If lack of power and flood damage wasn’t enough, some Rockaway residents are getting the sinking suspicion that the ground just might literally cave in underneath them.
A cluster of sizeable sinkholes have appeared in the Arverne section of the peninsula, startling residents and one volunteer who documented all 12 of the noticeable indentations in the ground.
Storm recovery volunteer Steve Major picked up on a pattern of the holes as he was going door-to-door for a relief group last week along Beach 68th St. near Bayfield Ave.
“I’m extremely concerned that what’s visible isn’t the full extent of it,” said Major, an engineer and construction worker who came from Phoenix to lend a hand in the aftermath of Superstorm Sandy.
Major began documenting the sinkholes, which in one instance went as deep as 10-feet and as wide as two-feet.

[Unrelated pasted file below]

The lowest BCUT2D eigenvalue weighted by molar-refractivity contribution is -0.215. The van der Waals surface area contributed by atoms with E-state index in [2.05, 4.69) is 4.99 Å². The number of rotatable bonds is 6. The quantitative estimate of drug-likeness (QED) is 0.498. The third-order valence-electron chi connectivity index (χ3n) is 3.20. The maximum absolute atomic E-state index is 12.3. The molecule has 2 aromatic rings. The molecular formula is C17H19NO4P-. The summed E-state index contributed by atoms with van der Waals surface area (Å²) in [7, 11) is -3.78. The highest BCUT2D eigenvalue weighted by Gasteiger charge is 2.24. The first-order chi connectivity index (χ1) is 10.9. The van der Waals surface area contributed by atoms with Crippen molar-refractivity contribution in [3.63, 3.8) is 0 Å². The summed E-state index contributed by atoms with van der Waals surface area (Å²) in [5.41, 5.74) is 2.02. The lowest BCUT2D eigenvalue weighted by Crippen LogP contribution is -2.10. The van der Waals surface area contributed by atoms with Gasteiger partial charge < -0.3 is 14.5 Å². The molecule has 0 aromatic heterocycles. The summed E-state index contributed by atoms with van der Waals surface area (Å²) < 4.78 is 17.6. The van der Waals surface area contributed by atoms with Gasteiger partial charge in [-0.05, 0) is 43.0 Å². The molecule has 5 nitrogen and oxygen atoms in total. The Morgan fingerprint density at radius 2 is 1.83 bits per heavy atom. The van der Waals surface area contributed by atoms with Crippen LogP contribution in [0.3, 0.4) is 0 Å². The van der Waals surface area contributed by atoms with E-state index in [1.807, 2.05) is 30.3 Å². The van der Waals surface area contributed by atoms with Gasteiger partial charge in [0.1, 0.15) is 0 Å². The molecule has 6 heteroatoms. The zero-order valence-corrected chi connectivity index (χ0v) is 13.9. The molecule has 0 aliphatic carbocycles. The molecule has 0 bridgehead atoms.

“Most sinkholes don’t get discovered until there’s a serious collapse and someone dies,” he said. “I’d like to see if we can’t get this fixed before a house falls in.”
Locals along the storm-battered street — many of whom are still trying to rebuild their lives — were on edge after the discovery.
“My children noticed the holes in the backyard,” said resident Tyeakia Miles, 45. “The police officers came and measured it. One was five feet deep.”
The area is now “off-limits” to her four children due to fear of serious injury, Miles said.
Resident Adolfo Richter noticed three unmistakable indentations on his smoothly paved backyard shortly after Sandy struck.
After watching the entire basement of his property take on water, the crumbling concrete is insult to injury, he said.
After the deluge, the water must have gone underground, said Richter, 67. “It’s down there somewhere and now I’m really scared.”
The city Department of Environmental Protection was not aware of the sinkhole issue prior to the Daily News’ inquiries on Monday, officials said.
“DEP has dispatched crews to inspect the sinkholes,” an agency spokesman said.
Meanwhile, mother-of-two Danielle Hernandez said she fears for the welfare of her grandmother, who has the sinkholes in her backyard.
“It’s nerve wracking,” she said. “You don’t know. The ground might shift.”